Tuesday, October 4, 2011

Jots and Tittles October 2011

N.T. Wright's Bible reading plan:

The Blazing Center features an interesting post on The Problem with Taking the Bible Literally

The Biblical World asks Do Bible Readers Really Know What They Want in a Translation? in response to Lifeway's recent poll that revealed that 75% want total accuracy.

N.T. Wright's Reflections on Bible Translation

Five of the Dead Sea Scrolls are now online thanks to Google.

I'm giving away a book over at RawMinistryBlog

Hermeneutics vs. Soaking and Individualism vs. Community

Corrected and Constrained by the Text from The Gospel Coalition on Vimeo.

D.A. Carson, Tim Keller and John Piper have an important discussion on the impact of hermeneutics and returning to basic, thorough Bible knowledge. As a topic within that discussion they highlight the importance of individualism as well as community. These discussions are highly important. I have recently come across the testimonies of three Dallas Theological Seminary graduates (two of whom were professors there) who testify to the creation of a special class of professional Bible interpreters who descend into Pharisaism. The popularity of modern Bible scholarship and the new availability of that scholarship may have negative effects as well as positive. In addition, being a natural loner and individualist living within a tight knit crucible of community ethics allows me to appreciate the side topic of the discussion as well.

We must be careful to let the Bible shape our views. Our constant soaking in the very Word of God will do far more for us than a proper hermeneutical method or a moral observance of the current theological vogue.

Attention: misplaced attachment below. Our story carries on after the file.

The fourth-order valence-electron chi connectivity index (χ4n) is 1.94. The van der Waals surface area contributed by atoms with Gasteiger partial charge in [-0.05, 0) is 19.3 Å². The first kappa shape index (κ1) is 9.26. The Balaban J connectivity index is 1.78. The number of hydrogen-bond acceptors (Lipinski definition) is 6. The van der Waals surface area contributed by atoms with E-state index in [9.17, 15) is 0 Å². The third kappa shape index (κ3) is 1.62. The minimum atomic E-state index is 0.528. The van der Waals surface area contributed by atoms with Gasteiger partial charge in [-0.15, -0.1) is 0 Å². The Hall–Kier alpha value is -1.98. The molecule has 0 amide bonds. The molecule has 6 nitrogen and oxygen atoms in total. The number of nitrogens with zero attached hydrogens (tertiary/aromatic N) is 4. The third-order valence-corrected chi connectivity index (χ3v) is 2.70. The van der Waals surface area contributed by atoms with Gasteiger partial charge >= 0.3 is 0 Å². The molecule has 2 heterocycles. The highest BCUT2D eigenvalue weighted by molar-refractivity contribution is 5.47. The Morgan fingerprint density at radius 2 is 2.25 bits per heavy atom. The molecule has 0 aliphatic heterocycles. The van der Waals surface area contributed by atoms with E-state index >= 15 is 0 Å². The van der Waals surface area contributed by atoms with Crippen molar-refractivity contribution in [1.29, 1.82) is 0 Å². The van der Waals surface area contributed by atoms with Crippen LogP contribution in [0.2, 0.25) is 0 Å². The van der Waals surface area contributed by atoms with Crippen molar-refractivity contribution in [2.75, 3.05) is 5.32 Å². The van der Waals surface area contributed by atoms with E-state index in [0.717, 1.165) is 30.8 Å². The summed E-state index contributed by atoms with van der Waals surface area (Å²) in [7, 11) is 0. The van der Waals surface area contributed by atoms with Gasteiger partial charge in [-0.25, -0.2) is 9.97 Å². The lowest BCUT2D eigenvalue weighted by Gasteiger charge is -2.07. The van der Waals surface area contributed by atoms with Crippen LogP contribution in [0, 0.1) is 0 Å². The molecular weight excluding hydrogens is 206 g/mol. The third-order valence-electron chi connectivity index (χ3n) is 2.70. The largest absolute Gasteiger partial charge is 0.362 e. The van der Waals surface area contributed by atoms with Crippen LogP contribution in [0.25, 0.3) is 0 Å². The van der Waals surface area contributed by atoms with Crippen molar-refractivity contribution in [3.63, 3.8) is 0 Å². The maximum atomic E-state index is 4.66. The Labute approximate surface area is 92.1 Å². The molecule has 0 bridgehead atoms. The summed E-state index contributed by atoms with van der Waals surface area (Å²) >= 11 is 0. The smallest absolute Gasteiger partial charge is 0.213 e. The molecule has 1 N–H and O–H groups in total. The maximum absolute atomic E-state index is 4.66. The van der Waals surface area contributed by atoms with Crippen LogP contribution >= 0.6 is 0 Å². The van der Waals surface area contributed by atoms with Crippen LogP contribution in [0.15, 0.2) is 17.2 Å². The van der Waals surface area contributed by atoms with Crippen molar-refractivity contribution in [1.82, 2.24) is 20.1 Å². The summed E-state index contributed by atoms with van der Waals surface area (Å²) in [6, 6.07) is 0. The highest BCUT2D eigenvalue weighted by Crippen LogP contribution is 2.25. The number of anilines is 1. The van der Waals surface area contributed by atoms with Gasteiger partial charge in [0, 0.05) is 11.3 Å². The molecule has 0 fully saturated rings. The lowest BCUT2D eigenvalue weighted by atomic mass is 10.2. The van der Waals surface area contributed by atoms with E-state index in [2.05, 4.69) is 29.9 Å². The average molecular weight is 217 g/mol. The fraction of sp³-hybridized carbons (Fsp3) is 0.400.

Sunday, October 2, 2011

October 2011 Giveaway

I'm giving away a book over at rawministryblog: a new blog I'll be keeping for journaling my mission work and studies surf over, check it out and enter to win. The following is a quote of the contest rules. You can't enter by commenting on this post. Comment on the post at rawministryblog to enter.

This month's giveaway is a book that has inspired and challenged me in ministry and in life. Its statistics are somewhat outdated now, but the message is just as fresh, relevant and provoking.
Revolution!: The Call to Holy Warby Michael L. Brown

Enter by subscribing and following through Google or Networked Blogs (Facebook), and commenting on this post. Every comment on this post is an entry, so you can enter over 100 times if you wish! If you post the giveaway on a blog, comment with the link and every pingback will be an entry! I will randomly select a winner and send the book out at the end of the month.
Why give away books? It helps spread the messages and works that the Lord has used to inspire me in life and ministry. It helps spread passion and zeal for the work. It helps get the message out about raw ministry, this blog and the needs of Hamtramck. Many of the books will be ones I've received for free or extra copies that I have on hand, or simply books that I feel are important enough that they need to be disseminated to the body of Christ at large.